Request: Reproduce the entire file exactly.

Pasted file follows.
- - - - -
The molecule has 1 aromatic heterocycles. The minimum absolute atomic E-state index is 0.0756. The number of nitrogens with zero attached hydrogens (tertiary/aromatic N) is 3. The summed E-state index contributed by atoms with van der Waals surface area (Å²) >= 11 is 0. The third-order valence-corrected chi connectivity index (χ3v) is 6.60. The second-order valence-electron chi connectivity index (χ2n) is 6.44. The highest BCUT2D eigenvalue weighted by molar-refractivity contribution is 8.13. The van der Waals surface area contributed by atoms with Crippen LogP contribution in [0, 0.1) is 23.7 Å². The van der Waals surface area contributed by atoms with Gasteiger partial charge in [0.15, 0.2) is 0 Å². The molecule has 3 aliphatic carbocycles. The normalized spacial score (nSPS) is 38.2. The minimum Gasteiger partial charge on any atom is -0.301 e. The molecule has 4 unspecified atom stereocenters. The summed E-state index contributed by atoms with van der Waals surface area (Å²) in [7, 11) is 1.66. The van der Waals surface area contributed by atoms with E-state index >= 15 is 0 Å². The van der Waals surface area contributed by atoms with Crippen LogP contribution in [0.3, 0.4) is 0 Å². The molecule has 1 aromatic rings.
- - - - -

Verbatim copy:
The molecule has 1 aromatic heterocycles. The minimum absolute atomic E-state index is 0.0756. The number of nitrogens with zero attached hydrogens (tertiary/aromatic N) is 3. The summed E-state index contributed by atoms with van der Waals surface area (Å²) >= 11 is 0. The third-order valence-corrected chi connectivity index (χ3v) is 6.60. The second-order valence-electron chi connectivity index (χ2n) is 6.44. The highest BCUT2D eigenvalue weighted by molar-refractivity contribution is 8.13. The van der Waals surface area contributed by atoms with Crippen LogP contribution in [0, 0.1) is 23.7 Å². The van der Waals surface area contributed by atoms with Gasteiger partial charge in [0.15, 0.2) is 0 Å². The molecule has 3 aliphatic carbocycles. The normalized spacial score (nSPS) is 38.2. The minimum Gasteiger partial charge on any atom is -0.301 e. The molecule has 4 unspecified atom stereocenters. The summed E-state index contributed by atoms with van der Waals surface area (Å²) in [7, 11) is 1.66. The van der Waals surface area contributed by atoms with E-state index >= 15 is 0 Å². The van der Waals surface area contributed by atoms with Crippen LogP contribution in [0.3, 0.4) is 0 Å². The molecule has 1 aromatic rings.